It was a few years ago now that I was first pulled into the world of Carlos Ruiz Zafón’s imagination with his internationally bestselling book, The Shadow Of The Wind. In this post-war Barcelona set book, we met such brilliant characters as Daniel Sempere, Fermin Romero de Torres, and every book nerd’s dream paradise in the form of the Cemetery of Forgotten Books. After this Zafón released The Angel’s Game, set in Barcelona again but slightly earlier, and revolving around the writer David Martin.
In The Prisoner of Heaven, Zafón starts to connect the pieces of what, at first, seemed like two entirely different books. We return to about a year after the events of The Shadow of the Wind, and while Daniel is getting used to being a father and a husband, Fermin is preparing for his own wedding. However, there is a dark secret lurking in Fermin’s past, and he spends a good part of the novel telling Daniel of his experiences in prison (for espionage) following the civil war (which is alluded to briefly in the earlier books). Through all of this David Martin is brought back into the story, though I won’t explain how as I don’t want to give too much away. But I will say that if you read The Angel’s Game and at the end, like me, thought “what in the world just happened”, I’d recommend reading this novel as it clears some things up. By the end of the story, a lot of older storylines are at least explained, if not fully tied up, a villain is revealed who connects all the characters so far, and the ending makes it very clear there’s a fourth part coming (which Zafón himself has previously mentioned).
At under 300 pages this story is barely half the length of the first two books. But it is effective, and a lot of the imagery used is so strong it will stay with you long after you’ve finished reading – something I’ve always liked about the way Zafón writes his novels. However, he claims he wanted each of these stories to function as independent stories that happened to be connected to the others through various characters and settings, and I just don’t think that’s the case here – if you haven’t read the first two novels in this cycle (as he prefers to call it, instead of a series), you just won’t be able to appreciate this as much. What grabbed me about this was the attachment I already had to the characters – my fondness for Fermin made his story all the more moving, and my bewilderment by the oddity that is David Martin was only increased by the revelations in this book. I can’t help but feel that without these already existing feelings for the characters, this book would fall a little flat.
Although this book struggles to stand alone as an independent story (especially with its somewhat cliffhanger ending), it does have a lot of positive points. The villain, a character named Valls, is a talentless aspiring writer who sadistically climbs the political ladder through his life, ever hungry for power and recognition of a talent and intellect he at least thinks he possesses. For much of the story, he is the director of the prison housing Fermin and David Martin, and when the novel returns to present tense more slowly is revealed of what became of him in the intervening decades. Through Valls, Zafón cleverly takes a swipe at Spanish literary circles, at history and at the politics of the time, but through his sometimes over dramatic story manages to keep it clearly fictional and not aimed at anybody in particular. Zafón’s descriptions of Barcelona, as well, are simply magic – even if you don’t like the story it is hard not to be magnetised by his use of language to paint such a vivid and dark image of this city. Lastly, inspiration is drawn from another classic work, The Count of Monte Cristo, which is referenced directly at numerous points throughout in a way that serves as both testament to the literary work and to Zafón’s writing and storytelling skills.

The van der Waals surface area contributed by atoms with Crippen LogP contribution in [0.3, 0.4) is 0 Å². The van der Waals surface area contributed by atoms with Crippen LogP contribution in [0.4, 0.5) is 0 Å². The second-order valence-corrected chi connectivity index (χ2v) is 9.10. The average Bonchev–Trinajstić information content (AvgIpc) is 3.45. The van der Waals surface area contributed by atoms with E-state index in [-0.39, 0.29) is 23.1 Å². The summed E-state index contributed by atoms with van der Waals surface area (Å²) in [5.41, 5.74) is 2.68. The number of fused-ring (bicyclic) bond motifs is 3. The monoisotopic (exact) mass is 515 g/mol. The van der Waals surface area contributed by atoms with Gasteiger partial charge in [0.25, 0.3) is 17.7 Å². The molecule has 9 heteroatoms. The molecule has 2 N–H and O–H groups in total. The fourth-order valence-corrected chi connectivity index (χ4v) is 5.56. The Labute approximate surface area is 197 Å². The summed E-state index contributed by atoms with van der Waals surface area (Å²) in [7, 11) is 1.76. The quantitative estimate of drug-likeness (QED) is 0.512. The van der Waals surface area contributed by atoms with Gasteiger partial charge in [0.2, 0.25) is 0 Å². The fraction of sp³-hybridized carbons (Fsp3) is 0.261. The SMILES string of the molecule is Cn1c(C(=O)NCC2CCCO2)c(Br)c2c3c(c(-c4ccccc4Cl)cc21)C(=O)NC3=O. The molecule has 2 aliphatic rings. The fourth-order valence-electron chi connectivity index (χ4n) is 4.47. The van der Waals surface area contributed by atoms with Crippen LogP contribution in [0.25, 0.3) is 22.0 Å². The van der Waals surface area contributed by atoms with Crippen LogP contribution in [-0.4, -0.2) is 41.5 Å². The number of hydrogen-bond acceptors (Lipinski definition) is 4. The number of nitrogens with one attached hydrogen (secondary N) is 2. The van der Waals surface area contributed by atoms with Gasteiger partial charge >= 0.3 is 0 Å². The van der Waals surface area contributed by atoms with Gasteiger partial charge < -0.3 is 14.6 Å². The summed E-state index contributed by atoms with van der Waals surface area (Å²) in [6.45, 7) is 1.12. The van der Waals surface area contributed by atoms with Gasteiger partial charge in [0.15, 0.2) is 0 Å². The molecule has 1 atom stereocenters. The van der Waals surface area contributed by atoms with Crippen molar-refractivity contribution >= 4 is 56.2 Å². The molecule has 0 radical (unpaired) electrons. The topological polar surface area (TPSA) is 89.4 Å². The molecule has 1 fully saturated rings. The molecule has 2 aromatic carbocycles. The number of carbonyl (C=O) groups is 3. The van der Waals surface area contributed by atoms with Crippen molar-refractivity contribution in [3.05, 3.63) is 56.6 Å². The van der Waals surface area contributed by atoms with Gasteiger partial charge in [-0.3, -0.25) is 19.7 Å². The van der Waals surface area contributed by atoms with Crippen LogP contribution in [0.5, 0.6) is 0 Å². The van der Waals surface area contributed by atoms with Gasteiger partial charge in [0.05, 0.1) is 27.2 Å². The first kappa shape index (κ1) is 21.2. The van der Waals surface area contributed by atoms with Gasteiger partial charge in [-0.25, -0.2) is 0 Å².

Overall this is a great book – not Zafón’s best, but still very good. If you enjoyed his other work I would definitely recommend this one to you, and if you haven’t read anything by this master of the gothic tale, I strongly recommend starting with The Shadow Of The Wind first and working your way towards this one. As for me, I can’t wait until the next part of this cycle comes along and I can find out what happens next!
Have you read this book, or any other books by Zafón? What are your thoughts on them? How do you compare them to other books of the genre?